A November 4th story in North Dakota's Williston Herald excoriated the University of North Dakota for taking so long to finally clear Caleb's name. As columnist Levin T. Black writes in his piece

Finally it seems someone at UND has some sense. I wrote in my March column that UND could be forced to show Warner the money. I criticized Boyd for making a quick decision based on evidence that was not proven.

After almost two years UND finally showed some intelligence. Funny that a place for learning lacked common sense.

But the story has spread beyond Williston, ND. Yesterday, Cathy Young wrote a piece on Realclearpolitics.org utilizing Caleb's story to critique congress's attempt to enshrine lower standards of evidence for campus sexual assault hearings as a part of the renewal of the Violence Against Women Act. Young summarizes the problem well:

Traditionally, most colleges have adjudicated charges of misconduct against students under the higher standard of "clear and convincing evidence" -- less stringent than "beyond a reasonable doubt," but nonetheless requiring an extremely strong probability of guilt.

Last April, however, the Office of the Civil Rights of the Department of Education undertook to change that, sending out a letter to colleges and universities on the proper handling of sexual assault and sexual harassment reports. One of the OCR's key recommendations was to adopt the "preponderance of the evidence" standard in judging such complaints.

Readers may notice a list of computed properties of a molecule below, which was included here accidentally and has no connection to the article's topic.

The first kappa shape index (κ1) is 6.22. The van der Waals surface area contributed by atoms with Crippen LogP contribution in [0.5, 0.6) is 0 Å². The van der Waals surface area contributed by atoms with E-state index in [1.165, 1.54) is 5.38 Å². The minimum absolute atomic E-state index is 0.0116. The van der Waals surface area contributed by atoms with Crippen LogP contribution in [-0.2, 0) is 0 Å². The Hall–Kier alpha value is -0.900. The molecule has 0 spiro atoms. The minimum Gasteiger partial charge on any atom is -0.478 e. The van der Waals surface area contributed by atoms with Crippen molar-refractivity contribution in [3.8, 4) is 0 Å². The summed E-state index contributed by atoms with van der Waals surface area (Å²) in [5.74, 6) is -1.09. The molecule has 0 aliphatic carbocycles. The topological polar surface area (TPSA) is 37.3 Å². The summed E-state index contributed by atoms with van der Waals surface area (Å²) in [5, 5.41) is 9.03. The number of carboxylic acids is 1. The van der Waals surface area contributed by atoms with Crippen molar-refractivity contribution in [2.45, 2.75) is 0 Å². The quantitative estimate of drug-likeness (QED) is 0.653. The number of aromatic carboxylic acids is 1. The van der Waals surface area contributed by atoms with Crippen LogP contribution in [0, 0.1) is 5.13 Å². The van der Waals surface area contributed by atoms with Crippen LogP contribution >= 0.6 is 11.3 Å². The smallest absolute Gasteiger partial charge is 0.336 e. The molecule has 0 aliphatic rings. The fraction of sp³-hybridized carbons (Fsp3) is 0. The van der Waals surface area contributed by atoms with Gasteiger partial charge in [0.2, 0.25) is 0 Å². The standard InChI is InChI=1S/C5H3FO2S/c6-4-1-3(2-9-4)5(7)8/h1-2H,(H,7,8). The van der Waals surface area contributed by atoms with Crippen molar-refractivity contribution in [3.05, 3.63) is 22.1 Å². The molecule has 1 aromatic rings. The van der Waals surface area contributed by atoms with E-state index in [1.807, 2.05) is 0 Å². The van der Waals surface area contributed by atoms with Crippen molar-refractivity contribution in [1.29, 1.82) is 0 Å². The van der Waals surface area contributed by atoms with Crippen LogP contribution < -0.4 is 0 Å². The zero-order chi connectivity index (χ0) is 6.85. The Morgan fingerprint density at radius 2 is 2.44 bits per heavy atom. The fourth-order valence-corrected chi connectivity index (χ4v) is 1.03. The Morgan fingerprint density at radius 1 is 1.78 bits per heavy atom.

...Now, a new effort is underway to strong-arm colleges and universities into compliance. The Senate draft bill reauthorizing the Violence Against Woman Act, sponsored by Sen. Patrick Leahy of Vermont, would require all schools that receive federal money to follow the OCR's guidance in disciplinary proceedings. What's more, this version of VAWA expands the OCR's recommendations so that the "preponderance of the evidence" standard must apply not only to complaints of sexual assault but also of domestic or dating violence and stalking. Non-compliant institutions stand to lose all federal funding, including their students' eligibility for tuition assistance.

While these rules apply only to campus disciplinary proceedings, not in criminal court, they are still likely to have grave consequences. A student found guilty of sexual assault in such a hearing faces not only expulsion from school, but the stigma of having committed a felonious act even if it is not prosecuted under criminal law.


Caleb is still recovering from the ordeal caused by his accuser and the University of North Dakota. I hope, though, that his story will continue to be a warning to those who try to strip away due process from campus hearings. Patrick Leahy may have the best of intentions, but, as Caleb's story demonstrates, we know where that road often leads.

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